February isn’t the time of year you think about preserving or canning food products, at least in most parts of the country. However it is a time when many folks are enjoying them. My sister back in North Dakota, knowing how much I love consuming all things chokecherry, gave me a small container of chokecherry syrup as a Christmas gift. I have recently been enjoying it (sparingly – it’s a small jar) on French toast on leisurely weekend mornings, along with a steaming cup of Earl Grey tea in my new University of North Dakota alumni coffee mug, another Christmas gift from my sister.
Growing up in North Dakota, my memories of chokecherries go way back. Both my grandmothers were wonderful cooks and canners, however it’s my maternal grandmother who I remember most making chokecherry jelly and syrup. On warm late summer days we would pick chokecherries in an open area near my grandparents’ home in tiny Oberon, N.D., not far from my hometown of Devils Lake. Picking these tiny berries wasn’t like picking something like strawberries, where you would pick three and eat two as the berries were rather sour and bitter. In fact it was a rather laborious process as the berries were tiny and the bushes gnarly. However the reward was sweet when Grandma would take the bright and dark berries and turn them into divine jellies and syrup. Even as a kid, I appreciated their dark, rich maroon color and their sweet, deep berry rich flavor. I would slather the pretty jelly over a layer of butter on my grandmother’s homemade bread and generously pour the syrup on a stack of pancakes.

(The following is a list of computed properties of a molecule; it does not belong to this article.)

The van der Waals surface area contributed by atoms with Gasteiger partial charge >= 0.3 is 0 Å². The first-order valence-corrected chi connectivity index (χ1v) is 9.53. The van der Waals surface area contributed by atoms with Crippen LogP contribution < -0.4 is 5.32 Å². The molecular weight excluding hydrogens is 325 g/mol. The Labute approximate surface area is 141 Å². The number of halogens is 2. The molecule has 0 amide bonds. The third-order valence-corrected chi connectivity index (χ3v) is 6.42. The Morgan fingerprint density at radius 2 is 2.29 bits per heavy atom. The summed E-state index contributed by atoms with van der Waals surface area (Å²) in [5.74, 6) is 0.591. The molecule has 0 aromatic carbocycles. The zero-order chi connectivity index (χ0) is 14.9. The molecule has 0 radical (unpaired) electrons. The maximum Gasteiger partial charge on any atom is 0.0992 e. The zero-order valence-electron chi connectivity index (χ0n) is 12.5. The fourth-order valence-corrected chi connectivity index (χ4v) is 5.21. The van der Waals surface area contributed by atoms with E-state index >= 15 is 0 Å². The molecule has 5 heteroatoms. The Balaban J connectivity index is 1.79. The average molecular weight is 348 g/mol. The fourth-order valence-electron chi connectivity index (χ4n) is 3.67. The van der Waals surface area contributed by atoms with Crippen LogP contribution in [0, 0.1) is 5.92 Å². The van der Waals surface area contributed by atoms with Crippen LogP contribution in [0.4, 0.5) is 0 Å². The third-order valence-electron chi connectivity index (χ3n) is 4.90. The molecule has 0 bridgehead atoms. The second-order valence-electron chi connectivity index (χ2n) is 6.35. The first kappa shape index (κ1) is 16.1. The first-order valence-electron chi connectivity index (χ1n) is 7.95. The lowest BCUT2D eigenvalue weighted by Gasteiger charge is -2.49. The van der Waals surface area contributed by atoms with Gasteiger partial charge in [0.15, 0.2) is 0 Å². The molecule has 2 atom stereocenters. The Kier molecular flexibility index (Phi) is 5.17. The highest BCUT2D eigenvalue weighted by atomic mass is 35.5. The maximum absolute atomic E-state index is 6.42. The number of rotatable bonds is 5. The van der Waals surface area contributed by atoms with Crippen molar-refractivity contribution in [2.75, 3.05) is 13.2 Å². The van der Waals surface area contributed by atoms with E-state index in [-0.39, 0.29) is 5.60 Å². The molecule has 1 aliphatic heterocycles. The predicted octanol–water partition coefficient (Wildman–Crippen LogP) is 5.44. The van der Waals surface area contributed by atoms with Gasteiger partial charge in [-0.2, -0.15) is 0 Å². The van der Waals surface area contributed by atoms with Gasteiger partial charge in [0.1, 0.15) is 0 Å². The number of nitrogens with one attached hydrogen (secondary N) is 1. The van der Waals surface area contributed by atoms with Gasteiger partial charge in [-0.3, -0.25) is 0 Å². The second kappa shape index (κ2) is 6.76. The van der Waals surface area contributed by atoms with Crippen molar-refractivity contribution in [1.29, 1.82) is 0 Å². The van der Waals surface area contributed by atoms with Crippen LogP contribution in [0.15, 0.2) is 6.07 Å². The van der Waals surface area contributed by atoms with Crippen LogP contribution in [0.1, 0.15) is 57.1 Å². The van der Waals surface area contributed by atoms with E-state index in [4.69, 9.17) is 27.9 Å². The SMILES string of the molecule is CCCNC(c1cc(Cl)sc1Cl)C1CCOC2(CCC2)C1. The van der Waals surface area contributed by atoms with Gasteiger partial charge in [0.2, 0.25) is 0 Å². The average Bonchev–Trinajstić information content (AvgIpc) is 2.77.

When I left North Dakota for Colorado, then the D.C. area and now California, I learned many people weren’t familiar with the fruit, much less the jelly and syrup, as the bush and its berries are more commonly found in the northern tier states. If you google chokecherries, you learn that Prunus virginiana is most closely related to the black cherry and was an important part of the diet of Native Americans in the Northern Plains and Rockies for both food and medicinal purposes, including using the bush’s bark to ward off and treat colds and tummy troubles. I also learned that in 2007 North Dakota made the chokecherry the state’s official fruit.
The Internet has made it easy to order chokecherry products online, however I am always on the lookout for them when I travel back to North Dakota. As my Grandma got older and moved out of her home and her ready nearby chokecherry source she didn’t always make chokecherry products every year. Some years back Grandma was still alive and living in her own apartment I made a date with her for the two us to make a batch of chokecherry jelly, a memory I will always treasure.
There aren’t an abundance of all things chokecherry recipes on the Internet, and I am not sure how many are available in cookbooks. I am guessing that back in the day all the cookbooks produced by churches in small towns throughout Northern Plains and other areas where chokecherries grow in abundance included multiple recipes for chokecherry products. Chef and cookbook author Amy Thielen’s “The New Midwestern Table,” a cookbook published just a few years ago, includes a recipe for chokecherry nectar. Thielen, who grew up in Minnesota, describes chokecherries as follows. “The flavor of chokecherries is like a rogue black currant – the same deep winy berry flavor but with a punkier nature.”
If you also appreciate all things chokecherry, please share with me your uses and recipes for chokecherry products.